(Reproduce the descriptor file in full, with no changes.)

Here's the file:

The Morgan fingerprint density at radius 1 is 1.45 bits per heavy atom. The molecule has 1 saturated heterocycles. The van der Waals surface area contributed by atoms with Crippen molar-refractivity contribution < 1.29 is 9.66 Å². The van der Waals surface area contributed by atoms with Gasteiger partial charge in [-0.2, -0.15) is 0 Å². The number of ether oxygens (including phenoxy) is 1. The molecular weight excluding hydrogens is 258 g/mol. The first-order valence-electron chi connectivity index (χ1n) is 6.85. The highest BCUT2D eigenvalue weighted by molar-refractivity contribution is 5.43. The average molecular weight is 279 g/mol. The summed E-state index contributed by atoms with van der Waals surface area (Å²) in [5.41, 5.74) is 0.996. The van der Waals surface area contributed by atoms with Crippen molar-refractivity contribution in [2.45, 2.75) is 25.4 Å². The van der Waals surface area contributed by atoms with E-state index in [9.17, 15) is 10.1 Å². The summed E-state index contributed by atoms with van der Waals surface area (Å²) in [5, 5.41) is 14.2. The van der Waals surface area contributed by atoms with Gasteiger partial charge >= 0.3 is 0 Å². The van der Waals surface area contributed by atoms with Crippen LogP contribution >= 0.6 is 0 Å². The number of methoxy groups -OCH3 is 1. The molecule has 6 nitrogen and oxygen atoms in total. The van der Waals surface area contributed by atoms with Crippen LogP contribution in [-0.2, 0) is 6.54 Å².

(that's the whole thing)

The Morgan fingerprint density at radius 1 is 1.45 bits per heavy atom. The molecule has 1 saturated heterocycles. The van der Waals surface area contributed by atoms with Crippen molar-refractivity contribution < 1.29 is 9.66 Å². The van der Waals surface area contributed by atoms with Gasteiger partial charge in [-0.2, -0.15) is 0 Å². The number of ether oxygens (including phenoxy) is 1. The molecular weight excluding hydrogens is 258 g/mol. The first-order valence-electron chi connectivity index (χ1n) is 6.85. The highest BCUT2D eigenvalue weighted by molar-refractivity contribution is 5.43. The average molecular weight is 279 g/mol. The summed E-state index contributed by atoms with van der Waals surface area (Å²) in [5.41, 5.74) is 0.996. The van der Waals surface area contributed by atoms with Crippen molar-refractivity contribution in [2.45, 2.75) is 25.4 Å². The van der Waals surface area contributed by atoms with E-state index in [9.17, 15) is 10.1 Å². The summed E-state index contributed by atoms with van der Waals surface area (Å²) in [5, 5.41) is 14.2. The van der Waals surface area contributed by atoms with Gasteiger partial charge >= 0.3 is 0 Å². The van der Waals surface area contributed by atoms with Crippen LogP contribution >= 0.6 is 0 Å². The number of methoxy groups -OCH3 is 1. The molecule has 6 nitrogen and oxygen atoms in total. The van der Waals surface area contributed by atoms with Crippen LogP contribution in [-0.2, 0) is 6.54 Å².